My motto has always been the same as Caresse Crosby, that fabulous expatriate of 1920’s Paris: “Take care of the luxuries, the necessities will take care of themselves.” Whether this has served me well or not is a matter of opinion. I’m not going to win any financial acumen awards—I haven’t done “wise” things like sock away my money in real estate or stocks, but I have traveled the world as what I like to call a “poverty jetsetter.” Highlights of my jetsetting days include playing my harmonica for food in Greece, sleeping on bus station floors in Italy, being awakened before dawn by sprinklers while sleeping in the grass in Spain and missing the running of the bulls because I chose the wrong time to brush my teeth. I bought a disposable camera to record my safari to Africa and while National Geographic will most definitely not be contacting me for my shots of lions in the grass, I had an unforgettable time.
Taking care of the luxuries without a steady job has been quite an adventure for me. I will confess that in my quest for prosperity (which keeps eluding me) I have done some rather odd jobs. Let’s see, there was the time I was hired to be a flower child at a BelAir mansion garden party where Crosby Stills and Nash were playing in the backyard and I decided it would be a good idea if I was a “real” flower child and took magic mushrooms before going to work. Excellent idea. Flowers were growing and shrinking, all the plastic surgery on the guests was dripping down their faces and I got stuck in a room of cream puffs for over an hour. And then there were the daily trips to Vegas for an academy award-winning director with a gambling problem.
And then there was the time I was called to see if I knew a professional hula hooper. “I sure do—me,” I blurted before really thinking. My rent was due. The party booker was surprised and said he would drop by later that afternoon to have me sign a contract. I went directly to the toy store and bought two lime green hula-hoops. I was trying to renew my childhood hula-hoop skills when he knocked. “So,” he said, “Can I see some of your moves?” “Sure,” I answered, as I maneuvered the hula-hoops behind my back and tore the tags off so he wouldn’t see I had just bought them. Now, I can do some basic hula-hooping but not a whole lot more than the average seven-year-old. I put both hoops on my hips at the same time, a rather impressive trick to those who don’t know how to hula-hoop, and spun them around while telling the booker I couldn’t show him my real tricks because there just wasn’t enough room in my living room. He fell for my blatant lies and left. I must confess I felt terribly guilty, lying about my hula-hooping skills, but I was determined to make my rent. This would do the trick.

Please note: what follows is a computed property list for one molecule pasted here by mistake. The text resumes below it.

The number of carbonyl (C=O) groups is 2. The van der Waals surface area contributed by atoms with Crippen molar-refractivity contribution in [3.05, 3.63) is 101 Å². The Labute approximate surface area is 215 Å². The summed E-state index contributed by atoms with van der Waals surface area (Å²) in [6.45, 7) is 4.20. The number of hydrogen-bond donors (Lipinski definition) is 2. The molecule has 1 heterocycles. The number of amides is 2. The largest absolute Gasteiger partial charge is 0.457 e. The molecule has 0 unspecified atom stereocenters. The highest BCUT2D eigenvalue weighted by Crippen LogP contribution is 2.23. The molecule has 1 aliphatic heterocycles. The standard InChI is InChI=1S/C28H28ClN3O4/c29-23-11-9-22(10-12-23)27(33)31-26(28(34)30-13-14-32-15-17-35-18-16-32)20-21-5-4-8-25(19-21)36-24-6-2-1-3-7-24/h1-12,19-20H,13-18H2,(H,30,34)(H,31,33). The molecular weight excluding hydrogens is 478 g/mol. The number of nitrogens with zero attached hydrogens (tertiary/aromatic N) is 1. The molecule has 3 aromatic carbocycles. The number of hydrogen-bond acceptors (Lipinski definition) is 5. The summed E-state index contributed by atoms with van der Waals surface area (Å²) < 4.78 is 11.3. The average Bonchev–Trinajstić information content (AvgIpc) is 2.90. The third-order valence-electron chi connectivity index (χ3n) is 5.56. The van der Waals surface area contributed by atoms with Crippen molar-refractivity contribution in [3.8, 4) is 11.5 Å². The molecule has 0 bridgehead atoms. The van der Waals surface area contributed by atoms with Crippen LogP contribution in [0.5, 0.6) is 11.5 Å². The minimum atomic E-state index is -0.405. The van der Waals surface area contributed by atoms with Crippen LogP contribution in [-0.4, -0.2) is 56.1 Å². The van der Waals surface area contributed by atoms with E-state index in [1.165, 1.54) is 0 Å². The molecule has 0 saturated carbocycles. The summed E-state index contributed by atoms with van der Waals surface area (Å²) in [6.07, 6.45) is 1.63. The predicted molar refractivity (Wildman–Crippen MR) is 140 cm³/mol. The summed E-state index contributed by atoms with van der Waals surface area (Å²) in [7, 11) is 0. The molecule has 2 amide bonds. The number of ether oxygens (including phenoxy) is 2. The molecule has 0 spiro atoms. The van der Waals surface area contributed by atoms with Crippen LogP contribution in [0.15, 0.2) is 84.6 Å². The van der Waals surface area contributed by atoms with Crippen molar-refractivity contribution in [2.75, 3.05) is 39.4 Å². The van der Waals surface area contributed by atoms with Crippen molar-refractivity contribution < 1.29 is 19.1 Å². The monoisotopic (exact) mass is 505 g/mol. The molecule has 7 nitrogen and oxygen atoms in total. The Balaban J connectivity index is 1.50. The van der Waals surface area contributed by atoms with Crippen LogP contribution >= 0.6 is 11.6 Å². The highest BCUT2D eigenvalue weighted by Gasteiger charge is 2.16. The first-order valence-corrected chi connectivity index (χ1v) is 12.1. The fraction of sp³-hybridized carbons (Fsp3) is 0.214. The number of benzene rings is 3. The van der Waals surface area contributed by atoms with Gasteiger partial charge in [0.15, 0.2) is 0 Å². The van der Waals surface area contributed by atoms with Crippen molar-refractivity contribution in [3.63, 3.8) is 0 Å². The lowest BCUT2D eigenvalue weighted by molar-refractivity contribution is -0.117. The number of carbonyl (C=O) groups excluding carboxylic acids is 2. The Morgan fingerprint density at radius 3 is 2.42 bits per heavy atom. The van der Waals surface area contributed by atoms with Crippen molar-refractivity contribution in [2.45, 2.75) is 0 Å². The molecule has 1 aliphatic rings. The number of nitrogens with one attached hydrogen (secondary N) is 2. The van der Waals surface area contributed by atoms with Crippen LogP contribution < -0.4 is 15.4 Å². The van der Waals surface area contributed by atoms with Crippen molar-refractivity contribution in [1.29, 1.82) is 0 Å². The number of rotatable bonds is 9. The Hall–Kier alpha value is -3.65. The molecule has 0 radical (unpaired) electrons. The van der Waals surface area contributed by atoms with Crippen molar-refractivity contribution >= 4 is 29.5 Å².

I had no idea what a professional hula-hooper might do, so I spent the rest of the day trying to invent some tricks. I spun those damn things on my hips, my feet, my arms, and even my neck, but my windpipe protested that one. The most dazzling trick I invented was spinning one hula-hoop on each arm while bending my head back in a sort of back bend. While it gave me vertigo and I had to lie down whenever I tried it, it would have to do. I dressed up in a 1950’s outfit—black pants, white socks, a pink angora sweater–and arrived at the fancy hotel where the party would be held with my hoops in tow. When I walked backstage, a hush fell over the room. I tried to ignore everyone and staked out my own little space. I could hear the other dancers whispering, “The hula-hooper is here! I can’t wait to see the hula-hooper!” I felt my face grow hot and wondered what the hell I had gotten myself into now as I laid my hula- hoops on the floor. I figured I better do something as they all cleared out of my way, so I acted like I thought a professional athlete would act and started to stretch with a very serious expression on my face. I did a cartwheel over my hoops, touched my toes, did the splits—all the things I learned in Dessa Hepler’s backyard acrobatics class when I was eight years old. The party started and I started to panic. I went to a corner and called my best friend. “Kim,” I whispered. “SOS. They expect me to do something amazing here. They think I’m a professional hula-hooper. They’re relying on me.” “Look,” she said, always my voice of reason, “it’s a corporate party. Most of them can’t even do the splits. They’ll be impressed with anything you do. Just smile and have fun. They’ll love it.” “OK, you’re right. I’ll dazzle them with my illusions of grandeur.” I replied, feeling like I might vomit at any moment.